Choosing Strong Employment ReferencesJuly 8th, 2013 | Articles, Job Search | No Comments »
Employment references can make or break your chances of getting a job. So it is important to take this part of the hiring process seriously. Too many job seekers ignore preparing their references altogether, instead relying on the gathering of phone numbers from anyone who knows their name. Others put serious thought into the references they choose but forget that there is a certain etiquette to follow when supplying someone’s contact information.
Follow these tips to maximize the effect of your references while minding your manners.
Choose your references wisely
Your references should be relevant to the job in which you are applying for. That is, of course, unless you don’t have a choice. Choosing the former manager of the grocery store you worked at a few years back – no matter how close you have remained with him or her – is not a strong reference for a position as a software engineer. A reference should not only be able to attest to your skills, but should also be able to tell the hiring manager why you would be a great fit for the position you are applying for. Unless this is your first job in a particular field, avoid references from different industries.
Give your references a heads up
The last thing you want is an unprepared reference interacting with a hiring manager. You should ask permission of former supervisors and coworkers before you dish out their contact information. Make sure they feel comfortable about talking to someone about you in the first place. Some people, no matter how close they are to you, may not feel comfortable with this responsibility.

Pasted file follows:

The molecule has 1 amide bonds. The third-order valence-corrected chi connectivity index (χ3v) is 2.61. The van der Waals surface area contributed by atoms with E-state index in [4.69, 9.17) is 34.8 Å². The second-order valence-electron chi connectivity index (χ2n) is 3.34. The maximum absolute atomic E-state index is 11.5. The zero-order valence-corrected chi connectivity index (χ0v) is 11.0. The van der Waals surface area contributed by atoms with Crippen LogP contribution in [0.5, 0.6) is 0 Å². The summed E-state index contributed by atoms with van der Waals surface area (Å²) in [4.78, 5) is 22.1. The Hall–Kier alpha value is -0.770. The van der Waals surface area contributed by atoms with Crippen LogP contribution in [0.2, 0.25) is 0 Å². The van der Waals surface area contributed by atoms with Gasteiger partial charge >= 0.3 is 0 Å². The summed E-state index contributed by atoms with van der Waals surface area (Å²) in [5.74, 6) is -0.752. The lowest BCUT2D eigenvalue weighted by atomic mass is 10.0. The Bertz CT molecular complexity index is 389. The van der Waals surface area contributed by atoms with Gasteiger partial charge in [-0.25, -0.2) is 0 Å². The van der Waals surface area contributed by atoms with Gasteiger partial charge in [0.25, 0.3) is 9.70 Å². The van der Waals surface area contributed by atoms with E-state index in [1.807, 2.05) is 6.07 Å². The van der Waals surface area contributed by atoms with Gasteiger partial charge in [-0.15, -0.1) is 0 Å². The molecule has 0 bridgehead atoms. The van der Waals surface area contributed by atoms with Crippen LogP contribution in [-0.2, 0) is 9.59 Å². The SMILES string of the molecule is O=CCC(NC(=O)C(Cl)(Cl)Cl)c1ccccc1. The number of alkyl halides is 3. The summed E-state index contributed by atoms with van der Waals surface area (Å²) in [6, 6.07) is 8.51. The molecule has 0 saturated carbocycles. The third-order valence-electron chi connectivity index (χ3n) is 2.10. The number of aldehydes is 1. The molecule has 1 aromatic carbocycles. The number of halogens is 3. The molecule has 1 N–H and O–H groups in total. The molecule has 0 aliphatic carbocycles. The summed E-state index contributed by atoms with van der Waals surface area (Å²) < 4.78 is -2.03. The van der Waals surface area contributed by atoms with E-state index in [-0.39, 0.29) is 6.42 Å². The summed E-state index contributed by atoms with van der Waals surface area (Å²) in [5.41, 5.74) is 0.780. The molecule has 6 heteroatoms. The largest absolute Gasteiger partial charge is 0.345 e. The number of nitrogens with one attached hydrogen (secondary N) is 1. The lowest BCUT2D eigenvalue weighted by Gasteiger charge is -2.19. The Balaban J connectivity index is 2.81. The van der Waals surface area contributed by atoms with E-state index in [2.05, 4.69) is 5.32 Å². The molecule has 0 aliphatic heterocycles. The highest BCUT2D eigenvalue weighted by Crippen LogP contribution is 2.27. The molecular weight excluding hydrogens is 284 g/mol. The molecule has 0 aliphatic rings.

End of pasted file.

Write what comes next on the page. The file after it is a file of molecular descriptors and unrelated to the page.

Not telling someone at all is an even worse mistake. No one wants to be ambushed by a phone call they never saw coming.
Prepare your references
Make sure to supply your references with plenty of information about the job you are applying for. This way they will be prepared to inform the hiring manager how good of a fit you will be for the position. Knowing more about your career goals and the company and position you are applying for will make them a significantly stronger reference.
Don’t give out personal numbers
Most people like to keep their work and personal lives separate. Cellphones are generally reserved for personal use (unless they keep a work specific cellphone) so people may not want you to give out their number. It is important to discuss this with your reference beforehand. They may not want random people calling their cell phone out of the blue.
Stay in touch with potential references
It is important to network and stay in touch with former associates. This way you are not contacting someone after more than a year of radio silence and expecting them to be a reference for you. Your strongest references will be people who have a vested interest in your personal and professional success. They will be the people whom you have made the effort to stay in contact with.
Avoid alerting your current boss
If you are looking for a new opportunity but don’t want to alert your current boss to your job search then you should avoid using him or her as a reference. Nothing will ensure an awkward conversation at work faster than an unexpected call from another employer inquiring about potentially hiring you. A quick mention of this to the potential employer will squash any suspicion about not including your current boss as a reference.
Bring your references to all your interviews
Not literally, but you should bring a hard copy of your contacts list to all of your job interviews. It’s best to avoid the “references available upon request” cliché on your resume. Employers know that you will have them should they ask, and it’s not like you are going to say no. Having them handy will show initiative and solid confidence in the contacts you have provided.
What if you don’t have anyone to ask?
So this is your first job out of college and you don’t have a former boss or associate to help you. Rather than gathering up three or more of your friends and family members try looking for ex-professors, club presidents, or anyone associated with community service or volunteer work you are/were involved in.
By Kevin Withers